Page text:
The researchers demonstrate the operation of reconfigurable DNA tetrahedra whose shapes change precisely and reversibly in response to specific molecular signals. Shape changes are confirmed by gel electrophoresis and by bulk and single-molecule Förster resonance energy transfer measurements. DNA tetrahedra are natural building blocks for three-dimensional construction9; they may be synthesized rapidly with high yield of a single stereoisomer, and their triangulated architecture conveys structural stability. The introduction of shape-changing structural modules opens new avenues for the manipulation of matter on the nanometer scale.


The DNA piston work is described at New Scientist magazine.

Other researchers have previously built DNA devices capable of walking along proteins or functioning like nanoscopic robot arms, but precise control of these 3D structures has proven difficult.

Now Andrew Turberfield of Oxford University in the UK, and colleagues at the University of Bielefeld in Germany, have shown how carefully crafted DNA structures can be made to self assemble and change shape when sent specific DNA signals.

The researchers built tetrahedrons – structures with four triangular sides – using four short DNA "struts" that join at each end. The process exploits the way DNA is held together by complementary bases that form the rungs of a ladder-like structure.

Tuberfield and colleagues first created DNA molecules with some bases on one side of the "ladder" left exposed. These bases were carefully chosen to match those of other DNA molecules so that, when mixed together, the right combination of DNA strands assembled into a tetrahedron.

The same trick can change the tetrahedron shape, by causing the struts to extend or shorten. This is possible if a strut has a loop of excess DNA in its middle (see image, top right). Adding a "fuel" strand of DNA straightens out the loop by binding onto it, and makes the strut extend.



A different sequence of "anti-fuel" DNA returns the strut to its normal length. "The fuel is designed to have a dangling free end," explains Turberfield. "The anti-fuel eventually displaces the fuel, allowing the loop to reform." The process can change the length of a strut from 3.4 nanometres in length 10.2 nm and back again.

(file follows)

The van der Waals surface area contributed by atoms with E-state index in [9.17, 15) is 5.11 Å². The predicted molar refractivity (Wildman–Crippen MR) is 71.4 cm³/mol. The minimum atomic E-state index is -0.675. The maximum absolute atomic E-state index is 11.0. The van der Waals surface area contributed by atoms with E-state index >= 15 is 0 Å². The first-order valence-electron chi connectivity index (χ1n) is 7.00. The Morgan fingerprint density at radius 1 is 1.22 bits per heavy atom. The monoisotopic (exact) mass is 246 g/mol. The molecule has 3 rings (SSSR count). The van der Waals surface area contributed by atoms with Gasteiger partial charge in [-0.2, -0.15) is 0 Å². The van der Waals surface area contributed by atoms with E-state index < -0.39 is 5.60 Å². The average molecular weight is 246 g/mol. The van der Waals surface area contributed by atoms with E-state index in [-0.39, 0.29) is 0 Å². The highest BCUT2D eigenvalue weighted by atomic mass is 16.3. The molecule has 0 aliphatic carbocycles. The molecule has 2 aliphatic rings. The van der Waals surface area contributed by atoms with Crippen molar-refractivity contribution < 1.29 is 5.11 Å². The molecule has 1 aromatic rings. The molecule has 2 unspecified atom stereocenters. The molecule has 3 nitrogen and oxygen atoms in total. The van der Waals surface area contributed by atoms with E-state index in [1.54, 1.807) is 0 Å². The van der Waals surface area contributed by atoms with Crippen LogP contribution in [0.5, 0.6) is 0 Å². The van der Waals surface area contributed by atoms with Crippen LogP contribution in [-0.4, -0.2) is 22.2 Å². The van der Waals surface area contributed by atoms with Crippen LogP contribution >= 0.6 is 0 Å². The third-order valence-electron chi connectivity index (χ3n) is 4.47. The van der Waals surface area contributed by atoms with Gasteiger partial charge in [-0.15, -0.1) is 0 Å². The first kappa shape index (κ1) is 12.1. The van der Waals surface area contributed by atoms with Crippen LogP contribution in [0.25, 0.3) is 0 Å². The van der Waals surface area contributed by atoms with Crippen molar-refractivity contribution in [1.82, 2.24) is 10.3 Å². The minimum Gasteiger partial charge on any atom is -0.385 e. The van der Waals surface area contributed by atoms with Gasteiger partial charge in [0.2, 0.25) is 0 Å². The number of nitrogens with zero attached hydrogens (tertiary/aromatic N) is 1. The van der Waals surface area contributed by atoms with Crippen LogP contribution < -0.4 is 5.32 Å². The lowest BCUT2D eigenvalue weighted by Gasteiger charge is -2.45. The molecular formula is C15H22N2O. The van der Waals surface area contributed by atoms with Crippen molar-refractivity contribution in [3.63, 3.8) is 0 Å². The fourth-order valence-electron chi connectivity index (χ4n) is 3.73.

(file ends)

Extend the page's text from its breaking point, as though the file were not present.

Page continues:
In experiments, the researchers made cages with two extendible struts that could be independently controlled using different DNA sequences. In theory, it should be possible to create cages in which every strut can be controlled independently, Tuberfield says.

The researchers are now exploring ways to build larger structures using tetrahedral DNA structures as building blocks.

Drug delivery
In a commentary article concerning the new research, Chengde Mao at Purdue University
, West Lafayette, Indiana, US, who was not involved with the work, says the structures could perhaps be used to carry a payload and release it on demand.

"It is likely that these studies will lead to responsive molecular cages that can encapsulate guests and release them on demand," he writes. "For example, it is now possible to enclose proteins in a DNA tetrahedron." The cages can also be decorated with carefully placed proteins, perhaps providing a way to get the body to treat cages in a particular way.

Turberfield agrees: "Using the cages to hold and release proteins could have uses in drug delivery." For example, he says, drug compounds normally destroyed by the body could travel to a particular organ in a DNA cage, before being released.


FURTHER READING

Andrew Turberfield of Oxford University site

Bielefield

February 04, 2008

Marathon oil's Bakken play

During the fourth quarter of 2007, Marathon Oil completed the acquisition of more than 70,000 net leasehold
acres in the Bakken Shale play in North Dakota.
The acreage brings Marathon’s total Bakken Shale leasehold to more than 320,000 net acres. Marathon currently has six rigs running in its Bakken program and ended 2007 with a net production rate of 2,600 boepd."